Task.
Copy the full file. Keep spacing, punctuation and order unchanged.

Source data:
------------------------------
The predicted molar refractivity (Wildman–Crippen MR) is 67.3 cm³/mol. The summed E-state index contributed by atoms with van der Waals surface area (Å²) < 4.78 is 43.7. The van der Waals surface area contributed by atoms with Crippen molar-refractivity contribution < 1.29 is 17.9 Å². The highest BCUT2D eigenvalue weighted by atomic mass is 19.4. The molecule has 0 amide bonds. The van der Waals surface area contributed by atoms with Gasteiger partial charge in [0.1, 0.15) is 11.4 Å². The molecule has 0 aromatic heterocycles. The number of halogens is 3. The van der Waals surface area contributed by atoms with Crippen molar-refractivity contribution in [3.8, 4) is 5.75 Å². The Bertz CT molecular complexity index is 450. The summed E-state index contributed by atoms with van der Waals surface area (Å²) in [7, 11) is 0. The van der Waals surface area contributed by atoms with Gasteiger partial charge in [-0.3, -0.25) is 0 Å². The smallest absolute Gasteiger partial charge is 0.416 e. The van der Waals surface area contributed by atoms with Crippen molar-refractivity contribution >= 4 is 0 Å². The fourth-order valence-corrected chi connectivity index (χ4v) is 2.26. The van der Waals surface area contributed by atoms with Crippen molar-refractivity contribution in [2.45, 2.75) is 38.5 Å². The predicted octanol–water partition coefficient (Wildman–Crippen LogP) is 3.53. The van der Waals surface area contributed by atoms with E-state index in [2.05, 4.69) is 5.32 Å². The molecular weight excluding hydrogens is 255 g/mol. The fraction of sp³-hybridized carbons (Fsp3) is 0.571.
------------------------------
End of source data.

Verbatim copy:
The predicted molar refractivity (Wildman–Crippen MR) is 67.3 cm³/mol. The summed E-state index contributed by atoms with van der Waals surface area (Å²) < 4.78 is 43.7. The van der Waals surface area contributed by atoms with Crippen molar-refractivity contribution < 1.29 is 17.9 Å². The highest BCUT2D eigenvalue weighted by atomic mass is 19.4. The molecule has 0 amide bonds. The van der Waals surface area contributed by atoms with Gasteiger partial charge in [0.1, 0.15) is 11.4 Å². The molecule has 0 aromatic heterocycles. The number of halogens is 3. The van der Waals surface area contributed by atoms with Crippen molar-refractivity contribution in [3.8, 4) is 5.75 Å². The Bertz CT molecular complexity index is 450. The summed E-state index contributed by atoms with van der Waals surface area (Å²) in [7, 11) is 0. The van der Waals surface area contributed by atoms with Gasteiger partial charge in [-0.3, -0.25) is 0 Å². The smallest absolute Gasteiger partial charge is 0.416 e. The van der Waals surface area contributed by atoms with Crippen molar-refractivity contribution >= 4 is 0 Å². The fourth-order valence-corrected chi connectivity index (χ4v) is 2.26. The van der Waals surface area contributed by atoms with Crippen molar-refractivity contribution in [2.45, 2.75) is 38.5 Å². The predicted octanol–water partition coefficient (Wildman–Crippen LogP) is 3.53. The van der Waals surface area contributed by atoms with E-state index in [2.05, 4.69) is 5.32 Å². The molecular weight excluding hydrogens is 255 g/mol. The fraction of sp³-hybridized carbons (Fsp3) is 0.571.